Here's what you get with bitcoin:
1) Transaction fees on a per transaction basis (boo!)
2) No interest (super boo!)
3) Moderate resource load on your computer (downloading the blockchain requires a paid for internet service - fail), although in the long term the resource load will be insurmountable 3_ (100GB blockchain some day)
4)No insurance and nonexistent client-side security unless you spend money / time / effort properly securing your wallet (super duper boo).
1) The transaction fees amount to less than half a US cent. Online transactions involving banks frequently go through Paypal, which charges something like $.30 + 2.99% -- wires can be quite expensive, and checks are sloooooooow.
2) If you're just holding your government fiat, it's probably declining in value. Just as you take a risk in investing your money in a bank through deposits (though the FDIC point's certainly valid), you can deposit with BTC banks, where fairly reputable members can offer upward of 12% M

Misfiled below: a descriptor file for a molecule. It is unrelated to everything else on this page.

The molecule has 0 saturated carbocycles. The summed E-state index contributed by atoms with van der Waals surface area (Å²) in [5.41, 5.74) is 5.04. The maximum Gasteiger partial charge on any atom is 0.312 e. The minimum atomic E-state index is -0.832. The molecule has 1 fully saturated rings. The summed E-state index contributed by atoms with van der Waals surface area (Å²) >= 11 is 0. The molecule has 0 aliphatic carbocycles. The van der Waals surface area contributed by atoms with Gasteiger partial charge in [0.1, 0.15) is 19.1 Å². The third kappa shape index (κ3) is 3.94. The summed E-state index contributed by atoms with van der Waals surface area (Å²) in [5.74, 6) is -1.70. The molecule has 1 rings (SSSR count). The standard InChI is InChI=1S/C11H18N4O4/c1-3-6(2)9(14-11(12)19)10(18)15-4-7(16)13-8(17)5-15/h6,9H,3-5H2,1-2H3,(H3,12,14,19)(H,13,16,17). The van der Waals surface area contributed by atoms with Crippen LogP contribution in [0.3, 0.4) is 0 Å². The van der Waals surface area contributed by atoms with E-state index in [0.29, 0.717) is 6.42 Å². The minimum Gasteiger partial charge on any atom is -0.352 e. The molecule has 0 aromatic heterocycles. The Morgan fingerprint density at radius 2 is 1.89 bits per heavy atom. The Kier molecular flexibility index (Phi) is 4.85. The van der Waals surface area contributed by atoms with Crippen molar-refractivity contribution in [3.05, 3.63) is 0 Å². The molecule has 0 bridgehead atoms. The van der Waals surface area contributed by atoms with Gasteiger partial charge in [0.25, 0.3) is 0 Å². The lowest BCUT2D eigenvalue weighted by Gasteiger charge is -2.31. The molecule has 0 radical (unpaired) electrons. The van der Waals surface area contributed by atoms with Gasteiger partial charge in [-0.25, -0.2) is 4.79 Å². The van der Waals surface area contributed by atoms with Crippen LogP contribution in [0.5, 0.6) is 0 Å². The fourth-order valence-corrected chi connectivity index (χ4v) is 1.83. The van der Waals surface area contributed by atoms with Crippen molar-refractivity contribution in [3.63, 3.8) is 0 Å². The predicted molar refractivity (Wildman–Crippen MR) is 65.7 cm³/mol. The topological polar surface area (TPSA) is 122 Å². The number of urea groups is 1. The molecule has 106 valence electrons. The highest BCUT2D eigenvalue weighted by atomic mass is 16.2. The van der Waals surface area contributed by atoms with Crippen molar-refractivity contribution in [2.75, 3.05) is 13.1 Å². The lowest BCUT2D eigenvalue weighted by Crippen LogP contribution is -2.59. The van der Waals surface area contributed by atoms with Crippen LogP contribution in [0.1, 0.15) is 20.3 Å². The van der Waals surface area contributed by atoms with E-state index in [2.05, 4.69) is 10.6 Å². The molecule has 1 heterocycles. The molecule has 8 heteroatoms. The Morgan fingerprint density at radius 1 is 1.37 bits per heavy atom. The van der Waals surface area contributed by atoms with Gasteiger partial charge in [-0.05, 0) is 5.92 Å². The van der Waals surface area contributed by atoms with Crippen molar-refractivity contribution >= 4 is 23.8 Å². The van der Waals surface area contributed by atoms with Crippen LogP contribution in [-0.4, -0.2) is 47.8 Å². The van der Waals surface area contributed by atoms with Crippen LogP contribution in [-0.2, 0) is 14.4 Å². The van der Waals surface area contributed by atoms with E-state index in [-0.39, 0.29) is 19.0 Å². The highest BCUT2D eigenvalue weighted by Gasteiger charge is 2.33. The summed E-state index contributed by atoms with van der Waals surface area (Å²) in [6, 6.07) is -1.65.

PR with "dynamic deposit" in the form of GLBSE assets which can be immediately withdrawn.
3) Grab a thin client like Electrum if it's a problem. The devs have sound plans on how to solve the storage problem when it becomes significantly large (blockchain currently amounts to less than one percent of total storage capacity in the vast majority of HDDs on the market).
4) Encryption already exists in the "official" Satoshi client. With the Armory client, security is taken to a whole new level. As for FDIC insurance, I doubt we'll get the USG to create an agency to handle bank runs, but there might be other options if the market wants it. For now, when lenders are desperate, we resort to inter-lender loans to cover deposits and any other liquidity problems.